N. Ireland fracking: minister rejects global energy firm’s drilling proposal
As part of its broader plans to frack in Northern and Southern Ireland, energy firm Tamboran Resources submitted an application to drill a 750-metre hole at Cleggan Quarry. The quarry is based in Belcoo, a small village in Fermanagh situated on the border of County Leitrim.
The Australian company had hoped to discern whether there was enough shale gas in the region to warrant a formal licence to construct a fracking operation there. But the Belcoo site, renowned for its pristine natural beauty, subsequently became the focus of 24-7 demonstrations attended by local politicians, farmers, and campaigners who were stringently opposed to the prospect of hydraulic fracturing in their locale.
A victory for campaigners
Taboran Resources attempted to bypass the need for full planning permission to drill at Cleggan Quarry, relying solely on legislation relating to “permitted development rights.” Under this legislation, the firm could have drilled the borehole without carrying out an Environmental Impact Assessment (EIA).
Following careful consideration and numerous letters from concerned locals and political representatives, Minister Durkan said on Monday that a comprehensive Environmental Impact Assessment (EIA) was warranted before such planning permission could be issued.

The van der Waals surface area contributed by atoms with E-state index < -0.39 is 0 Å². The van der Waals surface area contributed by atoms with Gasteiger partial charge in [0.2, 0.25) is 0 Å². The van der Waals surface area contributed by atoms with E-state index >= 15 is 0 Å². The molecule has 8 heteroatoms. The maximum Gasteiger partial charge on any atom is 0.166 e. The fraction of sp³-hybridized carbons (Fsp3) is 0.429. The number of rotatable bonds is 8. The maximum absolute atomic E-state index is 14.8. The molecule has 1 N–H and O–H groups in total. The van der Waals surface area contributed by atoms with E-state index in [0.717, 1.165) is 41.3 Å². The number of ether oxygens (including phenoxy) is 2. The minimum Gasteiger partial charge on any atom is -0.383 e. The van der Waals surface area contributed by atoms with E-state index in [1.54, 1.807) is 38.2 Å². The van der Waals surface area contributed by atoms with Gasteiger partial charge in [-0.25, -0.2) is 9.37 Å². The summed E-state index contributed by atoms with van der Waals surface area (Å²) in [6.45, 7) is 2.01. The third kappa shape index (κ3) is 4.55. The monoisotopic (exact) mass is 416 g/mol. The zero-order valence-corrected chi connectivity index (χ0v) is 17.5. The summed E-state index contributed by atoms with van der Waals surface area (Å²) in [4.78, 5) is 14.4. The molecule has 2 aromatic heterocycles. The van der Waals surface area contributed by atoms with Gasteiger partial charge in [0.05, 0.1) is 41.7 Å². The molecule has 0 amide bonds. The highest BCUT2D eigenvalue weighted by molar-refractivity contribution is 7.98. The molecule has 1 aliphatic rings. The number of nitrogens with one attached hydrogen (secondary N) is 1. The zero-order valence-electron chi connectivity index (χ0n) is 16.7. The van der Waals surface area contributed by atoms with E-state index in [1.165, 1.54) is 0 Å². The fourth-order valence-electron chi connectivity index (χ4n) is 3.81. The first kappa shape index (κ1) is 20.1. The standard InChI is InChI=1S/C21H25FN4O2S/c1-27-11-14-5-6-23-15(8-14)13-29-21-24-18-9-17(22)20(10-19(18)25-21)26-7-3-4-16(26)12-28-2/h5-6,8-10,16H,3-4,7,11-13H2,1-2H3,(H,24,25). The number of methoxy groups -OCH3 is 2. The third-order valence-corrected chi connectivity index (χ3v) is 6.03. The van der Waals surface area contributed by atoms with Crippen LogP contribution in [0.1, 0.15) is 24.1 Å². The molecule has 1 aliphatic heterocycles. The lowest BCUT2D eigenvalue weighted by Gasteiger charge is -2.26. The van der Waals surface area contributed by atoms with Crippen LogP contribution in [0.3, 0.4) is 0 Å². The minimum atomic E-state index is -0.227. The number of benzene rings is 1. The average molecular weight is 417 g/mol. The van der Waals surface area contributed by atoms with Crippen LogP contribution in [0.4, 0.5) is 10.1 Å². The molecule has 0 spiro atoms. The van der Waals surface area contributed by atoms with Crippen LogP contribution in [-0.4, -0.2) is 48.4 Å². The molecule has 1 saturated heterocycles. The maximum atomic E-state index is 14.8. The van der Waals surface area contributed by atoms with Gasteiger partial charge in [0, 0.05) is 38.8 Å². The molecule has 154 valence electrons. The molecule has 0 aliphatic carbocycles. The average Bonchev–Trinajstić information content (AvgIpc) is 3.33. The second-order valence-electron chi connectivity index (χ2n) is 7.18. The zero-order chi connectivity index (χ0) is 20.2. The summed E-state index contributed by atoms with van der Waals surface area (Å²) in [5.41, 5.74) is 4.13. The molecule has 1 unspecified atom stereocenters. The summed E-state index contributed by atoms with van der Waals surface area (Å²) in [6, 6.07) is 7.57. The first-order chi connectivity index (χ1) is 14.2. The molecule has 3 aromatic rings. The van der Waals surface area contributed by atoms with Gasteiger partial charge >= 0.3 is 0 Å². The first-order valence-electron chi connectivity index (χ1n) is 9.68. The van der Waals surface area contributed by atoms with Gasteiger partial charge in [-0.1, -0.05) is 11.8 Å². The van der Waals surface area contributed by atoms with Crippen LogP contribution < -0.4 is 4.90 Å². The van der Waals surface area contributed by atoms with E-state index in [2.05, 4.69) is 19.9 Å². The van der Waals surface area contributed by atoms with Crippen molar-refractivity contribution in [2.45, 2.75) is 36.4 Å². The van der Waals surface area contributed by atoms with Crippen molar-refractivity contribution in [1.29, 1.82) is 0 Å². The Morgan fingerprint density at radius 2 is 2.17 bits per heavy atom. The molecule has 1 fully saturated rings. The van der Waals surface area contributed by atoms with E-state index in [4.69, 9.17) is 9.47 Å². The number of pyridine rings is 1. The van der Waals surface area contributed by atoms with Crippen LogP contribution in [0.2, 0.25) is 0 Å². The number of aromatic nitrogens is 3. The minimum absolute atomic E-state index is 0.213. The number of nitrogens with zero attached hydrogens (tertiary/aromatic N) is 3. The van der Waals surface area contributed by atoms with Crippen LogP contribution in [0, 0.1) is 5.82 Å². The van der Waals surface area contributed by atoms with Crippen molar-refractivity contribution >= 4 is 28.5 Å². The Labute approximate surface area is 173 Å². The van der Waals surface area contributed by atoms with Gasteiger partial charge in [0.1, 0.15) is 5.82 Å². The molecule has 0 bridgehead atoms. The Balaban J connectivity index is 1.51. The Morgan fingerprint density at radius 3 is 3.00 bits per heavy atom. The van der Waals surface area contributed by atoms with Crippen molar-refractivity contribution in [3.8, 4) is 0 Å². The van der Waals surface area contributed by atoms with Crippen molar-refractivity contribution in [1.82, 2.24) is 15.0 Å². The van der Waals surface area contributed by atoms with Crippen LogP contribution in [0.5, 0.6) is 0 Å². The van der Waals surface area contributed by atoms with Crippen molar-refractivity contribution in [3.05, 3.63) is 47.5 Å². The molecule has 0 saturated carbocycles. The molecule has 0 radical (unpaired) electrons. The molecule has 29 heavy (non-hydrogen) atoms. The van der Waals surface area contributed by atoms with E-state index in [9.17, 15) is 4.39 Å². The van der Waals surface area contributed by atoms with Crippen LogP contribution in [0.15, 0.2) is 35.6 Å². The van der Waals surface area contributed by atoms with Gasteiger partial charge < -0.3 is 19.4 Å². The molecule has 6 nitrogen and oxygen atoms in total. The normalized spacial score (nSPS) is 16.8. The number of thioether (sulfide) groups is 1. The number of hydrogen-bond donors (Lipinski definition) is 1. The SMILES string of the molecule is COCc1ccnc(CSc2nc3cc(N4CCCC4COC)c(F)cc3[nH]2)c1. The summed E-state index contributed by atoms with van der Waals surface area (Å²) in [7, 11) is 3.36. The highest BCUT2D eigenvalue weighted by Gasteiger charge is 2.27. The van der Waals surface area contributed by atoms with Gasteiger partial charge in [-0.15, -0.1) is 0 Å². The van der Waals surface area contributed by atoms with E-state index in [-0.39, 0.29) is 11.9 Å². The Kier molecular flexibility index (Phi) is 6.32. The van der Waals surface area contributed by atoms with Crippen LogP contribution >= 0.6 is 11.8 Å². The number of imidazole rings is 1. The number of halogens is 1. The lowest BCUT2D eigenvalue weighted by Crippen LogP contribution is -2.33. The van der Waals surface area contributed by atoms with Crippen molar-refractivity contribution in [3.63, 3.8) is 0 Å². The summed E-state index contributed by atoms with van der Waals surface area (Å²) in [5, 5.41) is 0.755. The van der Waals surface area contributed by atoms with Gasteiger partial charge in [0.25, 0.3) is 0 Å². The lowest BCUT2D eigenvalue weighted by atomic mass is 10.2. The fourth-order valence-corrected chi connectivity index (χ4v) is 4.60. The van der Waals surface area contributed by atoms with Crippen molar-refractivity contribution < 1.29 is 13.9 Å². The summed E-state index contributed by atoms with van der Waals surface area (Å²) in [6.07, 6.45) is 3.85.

"In making this assessment I have been mindful of my department’s responsibility to ensure that the environment is protected at all times and that full consideration is given to any likely significant environmental impacts of such a proposal," he said.
Absolutely fantastic news that environment minister has rejected first stage of exploratory drilling for fracking in Fermanagh! #notforshale
— Cllr. Ross Brown (@voterossbrown) August 11, 2014
Durkan expressed concern that “unauthorized extraction” had already taken place at the quarry, and emphasized there was currently “insufficient information” to determine the potential environmental impacts these “unauthorized activities” may reap.
Because unregulated drilling had occurred, which may harbor environmental repercussions, it’s currently impossible to cumulatively “assess the environmental impact of the drilling”, Durkan argued. On these grounds, the minister concluded a comprehensive EIA was crucial, and should be carried out prior to the pursuit of any further drilling.
In response to the minister’s decision, a spokesman for Tamboran said the firm was “deeply concerned by the announcement.”
"The company is currently reviewing its position and will release a further statement in due course," the spokesman added.
Economic, social and environmental dangers
Locals had feared the exploratory drilling would signal a definitive step towards fracking in the district - an energy extraction technique, which encompasses the blasting of water and sand at high pressure into shale rock embedded beneath the earth’s surface in order to release oil and gas.
In a mark of protest against Tamboran's plans for the region, anti-fracking campaigners had recently established a protest camp adjacent to the quarry where the firm intended to drill. The demonstrators, who span political representatives, local business owners and an array of other concerned citizens, have collectively vowed to thwart all efforts to introduce hydraulic fracturing to Fermanagh.